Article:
Time for a citizen-oriented EU
Subsidiarity is a key principle that needs strengthening, but Europe badly needs to start working out policies and actions that bind EU citizens closer to the project, says Birgitta Ohlsson.
Birgitta Ohlsson is the Minister for EU Affairs of Sweden.
In the wake of the economic crisis, citizens’ confidence in the European Union has declined in most member states. We have a shared responsibility to reverse this trend, by bridging the gap between citizens and institutions. The elections to the European Parliament and the appointment of a new European Commission this year provide a good opportunity to reflect on how to improve the efficiency and democratic legitimacy of the EU.
What can be done to regain public confidence in the EU? There is no silver bullet that will instantly make EU decision-making more legitimate in the eyes of the citizens. The Swedish government welcomes the current debate on how to strengthen the adherence to the principle of subsidiarity as a way to bring the EU closer to its citizens. But in addition to such efforts, we also need to move ahead with reforms that will increase transparency, ensure democratic accountability of the council and the commission and improve the quality of EU legislation. But even more importantly – the EU needs to start focusing on policies and actions where European cooperation provides true added value, while doing less in other areas. To quote President Barroso: “Europe should be big on big things and small on small things”.
The Swedish government has a number of proposals for reforms that will lead to a more accountable, transparent, and result-oriented Union.
Firstly, Europe needs to become more democratic and accountable.
Proper accountability and anchoring is essential for a well-functioning democracy. National parliaments should have a key role not only as guardians of subsidiarity, but also in influencing the positions of their governments and holding them accountable for their actions in the council.
Sweden believes that member states should, in line with national constitutional arrangements, commit to consult their national parliaments before meetings in the council. This would help to strengthen the link between the EU and the citizens.
The commission also needs to become more accountable. Commissioners should commit to take active part in debates and discussions in national parliaments – when a parliament so requests. This could contribute to increased transparency, as well as to a livelier European public debate in member states.
Secondly, Europe needs to become more transparent and accessible.
Transparency is an inseparable part of good governance in a democratic society. Further efforts to enhance transparency and to facilitate public participation at EU level are crucial in generating greater trust in the EU amongst its citizens and in increasing the legitimacy of EU decision making.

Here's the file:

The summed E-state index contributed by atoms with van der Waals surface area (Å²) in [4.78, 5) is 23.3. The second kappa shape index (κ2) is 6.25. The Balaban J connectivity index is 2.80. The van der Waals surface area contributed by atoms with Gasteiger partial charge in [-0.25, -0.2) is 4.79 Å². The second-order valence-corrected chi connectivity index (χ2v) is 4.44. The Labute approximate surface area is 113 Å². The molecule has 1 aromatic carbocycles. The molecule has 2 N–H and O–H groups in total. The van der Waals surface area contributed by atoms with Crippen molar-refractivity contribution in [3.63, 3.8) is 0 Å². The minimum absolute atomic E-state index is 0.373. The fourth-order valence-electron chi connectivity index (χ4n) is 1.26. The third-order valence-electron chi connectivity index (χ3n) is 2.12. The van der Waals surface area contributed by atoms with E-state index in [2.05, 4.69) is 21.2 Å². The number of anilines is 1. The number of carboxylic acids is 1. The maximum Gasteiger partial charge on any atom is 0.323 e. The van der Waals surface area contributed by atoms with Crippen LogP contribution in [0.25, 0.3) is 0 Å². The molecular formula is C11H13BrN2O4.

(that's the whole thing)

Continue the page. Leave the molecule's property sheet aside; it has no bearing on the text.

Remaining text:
To start, the current regulation on Access to Documents should be extended to cover public access to documents held by all EU institutions, offices, agencies and bodies. This was proposed by the commission in 2011, and the necessary decisions should be taken by parliament and council as soon as possible.
The rights of EU citizens in relation to the EU institutions must be made clear, unambiguous and accessible. We invite the commission to put forward a proposal for a regulation on administrative procedure for EU institutions that will further enhance transparency and facilitate public engagement at EU level. Calls for such a regulation have been made for a long time, and also by the European Parliament.
Thirdly, Europe needs to become more effective and result-oriented.
There is scope for improving the quality of EU legislation and other EU instruments. We should continue the efforts already made towards better regulation, but also focus on other measures to improve the quality, consistency and relevance of EU legislation.
We need an ‘ever closer Union’ in areas where European cooperation offers a true added value – this is where the EU's focus should lie. There must be clear justification for why an issue is addressed at a European rather than national, regional or local level. New legislative proposals should always include justifications regarding competence, subsidiarity and proportionality. Impact assessments of new proposals and amendments should be clear on budgetary and administrative consequences.
99% of all businesses in Europe are small and medium-sized enterprises. Therefore continued efforts to simplify EU legislation to reduce the administrative burden are important. The commission’s REFIT exercise can serve as a role model for simplifying implementation of EU legislation at national level.
It is in our common interest to strive for a strong, united and open Europe – one that is ready and able to present solutions to challenges requiring cross-border cooperation. To achieve this, we need an agenda for reform that will contribute to bridging the gap between EU and its citizens – and ultimately strengthen the legitimacy of the European Union.